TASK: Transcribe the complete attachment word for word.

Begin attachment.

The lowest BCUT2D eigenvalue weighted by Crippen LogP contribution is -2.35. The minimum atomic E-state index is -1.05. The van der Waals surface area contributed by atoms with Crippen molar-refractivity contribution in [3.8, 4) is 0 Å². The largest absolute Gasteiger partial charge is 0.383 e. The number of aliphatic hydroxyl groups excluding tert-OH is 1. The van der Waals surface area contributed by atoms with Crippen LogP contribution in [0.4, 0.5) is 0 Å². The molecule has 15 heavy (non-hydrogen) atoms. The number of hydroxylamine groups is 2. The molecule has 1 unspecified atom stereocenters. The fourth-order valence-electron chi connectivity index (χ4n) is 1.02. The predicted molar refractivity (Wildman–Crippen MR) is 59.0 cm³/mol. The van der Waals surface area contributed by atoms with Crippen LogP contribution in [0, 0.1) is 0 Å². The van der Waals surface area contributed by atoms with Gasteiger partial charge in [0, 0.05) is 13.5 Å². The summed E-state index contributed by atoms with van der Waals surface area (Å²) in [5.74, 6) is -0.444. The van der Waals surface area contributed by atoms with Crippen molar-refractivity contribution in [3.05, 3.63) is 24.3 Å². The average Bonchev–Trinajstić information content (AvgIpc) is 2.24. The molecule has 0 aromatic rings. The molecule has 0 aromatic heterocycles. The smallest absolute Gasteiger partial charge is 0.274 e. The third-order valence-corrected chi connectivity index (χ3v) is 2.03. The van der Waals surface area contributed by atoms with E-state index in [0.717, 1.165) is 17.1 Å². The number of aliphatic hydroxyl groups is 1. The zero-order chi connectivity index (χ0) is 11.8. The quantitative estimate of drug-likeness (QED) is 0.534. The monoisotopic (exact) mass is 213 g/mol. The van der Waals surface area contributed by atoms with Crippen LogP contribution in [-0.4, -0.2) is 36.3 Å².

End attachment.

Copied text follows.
The lowest BCUT2D eigenvalue weighted by Crippen LogP contribution is -2.35. The minimum atomic E-state index is -1.05. The van der Waals surface area contributed by atoms with Crippen molar-refractivity contribution in [3.8, 4) is 0 Å². The largest absolute Gasteiger partial charge is 0.383 e. The number of aliphatic hydroxyl groups excluding tert-OH is 1. The van der Waals surface area contributed by atoms with Crippen LogP contribution in [0.4, 0.5) is 0 Å². The molecule has 15 heavy (non-hydrogen) atoms. The number of hydroxylamine groups is 2. The molecule has 1 unspecified atom stereocenters. The fourth-order valence-electron chi connectivity index (χ4n) is 1.02. The predicted molar refractivity (Wildman–Crippen MR) is 59.0 cm³/mol. The van der Waals surface area contributed by atoms with Crippen LogP contribution in [0, 0.1) is 0 Å². The van der Waals surface area contributed by atoms with Gasteiger partial charge in [0, 0.05) is 13.5 Å². The summed E-state index contributed by atoms with van der Waals surface area (Å²) in [5.74, 6) is -0.444. The van der Waals surface area contributed by atoms with Crippen molar-refractivity contribution in [3.05, 3.63) is 24.3 Å². The average Bonchev–Trinajstić information content (AvgIpc) is 2.24. The molecule has 0 aromatic rings. The molecule has 0 aromatic heterocycles. The smallest absolute Gasteiger partial charge is 0.274 e. The third-order valence-corrected chi connectivity index (χ3v) is 2.03. The van der Waals surface area contributed by atoms with E-state index in [0.717, 1.165) is 17.1 Å². The number of aliphatic hydroxyl groups is 1. The zero-order chi connectivity index (χ0) is 11.8. The quantitative estimate of drug-likeness (QED) is 0.534. The monoisotopic (exact) mass is 213 g/mol. The van der Waals surface area contributed by atoms with Crippen LogP contribution in [-0.4, -0.2) is 36.3 Å².